Since the topic is high on nearly everyone's list, it looks only fitting that we discuss diets and weight loss. It is very apprehensive in reading any magazines or newspapers that a vast majority of Americans are overweight. Studies have shown that this trend is on the rise nationwide.
A study released in October by the Centers for Disease Control and Prevention showed that the number of Americans considered obese – defined as being more than 30 percent over their ideal body weight – soared from about one in eight in 1991 to nearly one in five in 2004 Overall, the population of obese men and women in the United States increased from 12 percent in 1991 to 17.9 percent in 2004, according to the CDC survey, which said that figure might be conservative.
Gaining weight or to be more specific, gaining fat, is the result of several factors. The most important of these are diet and exercise. A diet deficient in essential nutrients, skipping meals, or just eating too much can cause the scales to tip. Likewise, a lack of exercise gives the body no way to burn the calories that you're taking in every day.
Many people feel somewhat limited in the amount of exercise that they can do. Therefore, it is vital that they monitor and control their eating habits to avoid gain. Carrying extra pounds puts an incredible stress on the entire body. Every system is affected to some extent. The circulatory system must build more blood vessels to feed the extra fat. The muscles and skeletal system wear out more quickly from supporting the extra weight. The respiratory system must work harder to bring more oxygen to a larger area. In time, the additional weight begins to cause health problems.
High blood pressure, diabetes, heart and vascular disease all have very strong connections to obesity. A change in nutritional habits at any stage in life allows the body to begin to correct the damage already done. Increasing exercise or adding any physical activity to your daily routine assists your body in fighting gain gain.
These changes do not have to be the punishment or denial that we have come to believe that they are. Dietary change does not mean giving up all those foods that you love. Likewise, exercise does not mean running marathons or spending two hours at the gym every day. Moderation is the key to a healthy lifestyle.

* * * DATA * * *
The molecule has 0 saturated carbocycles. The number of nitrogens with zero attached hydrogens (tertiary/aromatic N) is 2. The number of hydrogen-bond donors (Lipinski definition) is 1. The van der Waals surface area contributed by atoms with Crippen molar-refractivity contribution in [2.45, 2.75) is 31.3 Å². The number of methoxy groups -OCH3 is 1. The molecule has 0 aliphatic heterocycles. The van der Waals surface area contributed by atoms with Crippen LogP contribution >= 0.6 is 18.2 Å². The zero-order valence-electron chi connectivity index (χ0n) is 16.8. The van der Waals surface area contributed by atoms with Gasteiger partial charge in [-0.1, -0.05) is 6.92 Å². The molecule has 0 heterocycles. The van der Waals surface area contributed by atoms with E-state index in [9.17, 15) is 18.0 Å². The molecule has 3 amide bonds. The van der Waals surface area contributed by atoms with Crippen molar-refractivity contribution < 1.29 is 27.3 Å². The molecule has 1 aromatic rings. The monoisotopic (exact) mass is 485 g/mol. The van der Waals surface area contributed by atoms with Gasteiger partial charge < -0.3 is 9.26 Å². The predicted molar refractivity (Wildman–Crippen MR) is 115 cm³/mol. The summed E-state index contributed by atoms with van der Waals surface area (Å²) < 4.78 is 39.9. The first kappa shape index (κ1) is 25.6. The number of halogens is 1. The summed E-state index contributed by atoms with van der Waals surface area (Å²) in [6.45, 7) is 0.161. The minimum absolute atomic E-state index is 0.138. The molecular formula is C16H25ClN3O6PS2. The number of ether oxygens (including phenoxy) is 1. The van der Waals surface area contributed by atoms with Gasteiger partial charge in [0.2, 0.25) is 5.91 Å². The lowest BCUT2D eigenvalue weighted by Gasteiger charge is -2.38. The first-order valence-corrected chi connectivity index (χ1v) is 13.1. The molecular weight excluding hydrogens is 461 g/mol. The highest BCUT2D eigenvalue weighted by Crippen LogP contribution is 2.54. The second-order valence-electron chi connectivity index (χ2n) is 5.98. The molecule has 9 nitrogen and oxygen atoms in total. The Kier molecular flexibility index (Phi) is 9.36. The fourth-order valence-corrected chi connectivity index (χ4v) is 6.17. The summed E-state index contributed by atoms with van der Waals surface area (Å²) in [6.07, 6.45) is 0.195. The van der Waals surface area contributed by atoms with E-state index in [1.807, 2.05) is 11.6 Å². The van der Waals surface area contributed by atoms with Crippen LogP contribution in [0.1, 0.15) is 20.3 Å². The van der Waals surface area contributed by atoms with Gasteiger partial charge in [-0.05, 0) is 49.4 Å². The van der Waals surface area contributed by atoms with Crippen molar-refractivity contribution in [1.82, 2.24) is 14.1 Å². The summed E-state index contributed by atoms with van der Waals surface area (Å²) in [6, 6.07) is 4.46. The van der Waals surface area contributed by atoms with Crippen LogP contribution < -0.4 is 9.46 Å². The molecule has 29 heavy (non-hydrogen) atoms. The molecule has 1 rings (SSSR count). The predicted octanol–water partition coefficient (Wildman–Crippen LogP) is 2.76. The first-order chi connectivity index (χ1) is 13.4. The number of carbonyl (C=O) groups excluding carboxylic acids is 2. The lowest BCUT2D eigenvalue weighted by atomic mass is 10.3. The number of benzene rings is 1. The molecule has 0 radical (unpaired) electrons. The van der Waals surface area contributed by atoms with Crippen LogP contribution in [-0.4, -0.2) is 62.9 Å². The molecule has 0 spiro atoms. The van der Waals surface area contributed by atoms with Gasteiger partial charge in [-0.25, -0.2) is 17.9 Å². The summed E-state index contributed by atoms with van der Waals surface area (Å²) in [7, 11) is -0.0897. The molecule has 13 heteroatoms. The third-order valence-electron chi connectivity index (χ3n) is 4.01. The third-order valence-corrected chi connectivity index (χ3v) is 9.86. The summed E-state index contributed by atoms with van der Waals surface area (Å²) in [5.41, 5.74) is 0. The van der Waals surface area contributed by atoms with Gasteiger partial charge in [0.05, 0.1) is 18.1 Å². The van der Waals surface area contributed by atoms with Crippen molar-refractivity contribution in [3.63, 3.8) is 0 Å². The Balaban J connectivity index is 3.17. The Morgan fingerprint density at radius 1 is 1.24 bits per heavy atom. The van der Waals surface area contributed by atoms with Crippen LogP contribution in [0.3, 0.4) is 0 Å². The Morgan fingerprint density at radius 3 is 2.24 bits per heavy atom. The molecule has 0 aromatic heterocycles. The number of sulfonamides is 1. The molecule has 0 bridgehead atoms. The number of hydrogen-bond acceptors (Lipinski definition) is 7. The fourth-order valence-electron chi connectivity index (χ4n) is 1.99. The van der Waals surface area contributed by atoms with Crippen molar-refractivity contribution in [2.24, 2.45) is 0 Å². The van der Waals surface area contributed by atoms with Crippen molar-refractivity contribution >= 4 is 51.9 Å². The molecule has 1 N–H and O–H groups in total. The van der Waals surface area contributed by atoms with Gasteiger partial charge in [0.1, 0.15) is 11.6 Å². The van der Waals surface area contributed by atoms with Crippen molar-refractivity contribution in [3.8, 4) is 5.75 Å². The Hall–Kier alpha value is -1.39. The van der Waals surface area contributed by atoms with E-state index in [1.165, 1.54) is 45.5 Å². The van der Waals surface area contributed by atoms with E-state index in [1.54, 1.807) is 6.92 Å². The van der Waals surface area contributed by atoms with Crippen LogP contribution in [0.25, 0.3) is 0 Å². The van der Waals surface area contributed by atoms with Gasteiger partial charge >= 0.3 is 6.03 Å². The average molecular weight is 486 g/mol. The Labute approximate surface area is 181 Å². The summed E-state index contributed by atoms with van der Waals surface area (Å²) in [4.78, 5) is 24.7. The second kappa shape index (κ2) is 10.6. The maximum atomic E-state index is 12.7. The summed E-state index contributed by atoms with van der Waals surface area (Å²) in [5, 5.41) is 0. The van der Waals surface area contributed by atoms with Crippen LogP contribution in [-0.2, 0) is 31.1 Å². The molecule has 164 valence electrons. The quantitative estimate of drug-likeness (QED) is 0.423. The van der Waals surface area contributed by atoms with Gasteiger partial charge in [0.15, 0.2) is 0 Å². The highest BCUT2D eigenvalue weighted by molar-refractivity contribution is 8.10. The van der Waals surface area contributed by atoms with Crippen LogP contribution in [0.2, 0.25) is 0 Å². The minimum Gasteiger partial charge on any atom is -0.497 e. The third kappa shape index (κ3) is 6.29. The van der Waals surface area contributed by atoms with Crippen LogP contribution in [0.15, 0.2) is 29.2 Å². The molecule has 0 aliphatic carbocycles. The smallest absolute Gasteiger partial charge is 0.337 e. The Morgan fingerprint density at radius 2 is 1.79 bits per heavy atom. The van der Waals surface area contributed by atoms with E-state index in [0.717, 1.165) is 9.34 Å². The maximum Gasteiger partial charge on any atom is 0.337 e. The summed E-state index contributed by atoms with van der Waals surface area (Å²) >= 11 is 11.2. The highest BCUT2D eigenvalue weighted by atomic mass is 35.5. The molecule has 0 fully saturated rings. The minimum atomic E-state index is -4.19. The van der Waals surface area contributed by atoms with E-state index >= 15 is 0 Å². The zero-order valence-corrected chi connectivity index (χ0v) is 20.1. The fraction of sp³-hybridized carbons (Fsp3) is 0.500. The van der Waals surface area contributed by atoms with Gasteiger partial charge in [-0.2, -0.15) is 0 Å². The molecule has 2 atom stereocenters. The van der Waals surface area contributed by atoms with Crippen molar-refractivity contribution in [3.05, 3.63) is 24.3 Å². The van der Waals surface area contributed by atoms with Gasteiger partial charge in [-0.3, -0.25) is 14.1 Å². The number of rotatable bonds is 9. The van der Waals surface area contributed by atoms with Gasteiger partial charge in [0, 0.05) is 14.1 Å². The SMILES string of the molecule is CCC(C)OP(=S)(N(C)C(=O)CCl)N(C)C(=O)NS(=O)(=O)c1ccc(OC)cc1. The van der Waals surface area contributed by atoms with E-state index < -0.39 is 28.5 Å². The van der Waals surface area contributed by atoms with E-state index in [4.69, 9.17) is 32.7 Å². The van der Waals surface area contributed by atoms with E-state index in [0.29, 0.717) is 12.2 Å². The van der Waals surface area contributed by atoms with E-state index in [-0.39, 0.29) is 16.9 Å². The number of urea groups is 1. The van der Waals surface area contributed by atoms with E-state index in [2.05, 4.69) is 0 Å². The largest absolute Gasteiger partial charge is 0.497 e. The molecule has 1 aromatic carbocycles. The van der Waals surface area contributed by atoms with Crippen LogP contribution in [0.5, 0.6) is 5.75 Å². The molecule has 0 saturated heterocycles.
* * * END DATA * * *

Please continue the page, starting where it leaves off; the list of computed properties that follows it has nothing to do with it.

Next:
Exercise means simply moving more than you do now. Bending, twisting, moving your arms, walking around the block – all of these activities will burn calories, help build lean muscle mass and boost your metabolism. Just adding a few minutes of movement each day will help but it is important to be consistent. Try to do some of these activities at least three times a week, preferably in the sunshine and fresh air.
Diet changes should basically focus on reducing the intake of sugar and starches. Recent studies have shown that America's sweet tooth is one of the key culprits of obesity. The suggested amount of sugar for the daily diet is 10 teaspoons. That equals one can of soda. In addition, sugar is added to almost everything we eat. It is seen in the ingredients as sucrose, high fructose corn syrup, maltodextrins and other names. It is easy to see how we can be eating far more sugar than we know.
Starches are also to blame for packing on the weight. Potatoes, pastas, white bread and white rice are all foods that are easily turned into fat when eaten in excess or in combination with dietary fats. In addition, carrots, beets and corn can also be stored as fat when eaten in combination with other fats.
All the sugars and starches are considered high glycemic foods. It is preferred to eat low glycemic foods to maintain your ideal weight. High glycemic foods cause the insulin level in your body to rise. This results in an increase in fat production. Any of the carbohydrates or fats that were eaten that are not burned as fuel for the body are then stored as fat.
This process was verified and documented by years of studies by the Glycemic Research Institute in Washington DC The initial research was beg to determine an acceptable diet for Type II diabetics. The Institute has tested hundreds of foods and compiled lists of the glycemic value of each. If you would like more information on low glycemic foods for weight loss, contact me through my website.
This article gives you a small portion of an eight-week coaching program that I teach through the 'Personal Coaching' section of my website. I hope this information leads you to positive choices for healthy lifestyle.[ad_2]
Source by Jerry Ryan